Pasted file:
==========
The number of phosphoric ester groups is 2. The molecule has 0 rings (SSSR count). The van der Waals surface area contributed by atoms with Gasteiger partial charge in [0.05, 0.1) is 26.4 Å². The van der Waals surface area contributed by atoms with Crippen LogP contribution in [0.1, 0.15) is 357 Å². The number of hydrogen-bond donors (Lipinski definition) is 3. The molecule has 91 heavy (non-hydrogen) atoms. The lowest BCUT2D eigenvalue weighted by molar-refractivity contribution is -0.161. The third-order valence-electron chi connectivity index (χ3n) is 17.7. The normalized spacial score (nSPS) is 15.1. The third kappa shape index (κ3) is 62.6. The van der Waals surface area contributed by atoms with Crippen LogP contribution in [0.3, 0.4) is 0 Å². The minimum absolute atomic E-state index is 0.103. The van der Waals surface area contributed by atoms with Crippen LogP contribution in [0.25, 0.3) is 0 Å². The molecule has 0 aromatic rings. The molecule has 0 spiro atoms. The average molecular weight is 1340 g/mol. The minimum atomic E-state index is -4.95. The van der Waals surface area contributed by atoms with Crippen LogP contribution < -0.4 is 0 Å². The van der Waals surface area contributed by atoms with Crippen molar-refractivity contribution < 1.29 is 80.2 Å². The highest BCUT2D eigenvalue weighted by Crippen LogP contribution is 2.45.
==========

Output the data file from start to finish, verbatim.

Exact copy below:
The number of phosphoric ester groups is 2. The molecule has 0 rings (SSSR count). The van der Waals surface area contributed by atoms with Gasteiger partial charge in [0.05, 0.1) is 26.4 Å². The van der Waals surface area contributed by atoms with Crippen LogP contribution in [0.1, 0.15) is 357 Å². The number of hydrogen-bond donors (Lipinski definition) is 3. The molecule has 91 heavy (non-hydrogen) atoms. The lowest BCUT2D eigenvalue weighted by molar-refractivity contribution is -0.161. The third-order valence-electron chi connectivity index (χ3n) is 17.7. The normalized spacial score (nSPS) is 15.1. The third kappa shape index (κ3) is 62.6. The van der Waals surface area contributed by atoms with Crippen LogP contribution in [0.3, 0.4) is 0 Å². The minimum absolute atomic E-state index is 0.103. The van der Waals surface area contributed by atoms with Crippen LogP contribution in [0.25, 0.3) is 0 Å². The molecule has 0 aromatic rings. The molecule has 0 spiro atoms. The average molecular weight is 1340 g/mol. The minimum atomic E-state index is -4.95. The van der Waals surface area contributed by atoms with Crippen LogP contribution < -0.4 is 0 Å². The van der Waals surface area contributed by atoms with Crippen molar-refractivity contribution < 1.29 is 80.2 Å². The highest BCUT2D eigenvalue weighted by Crippen LogP contribution is 2.45.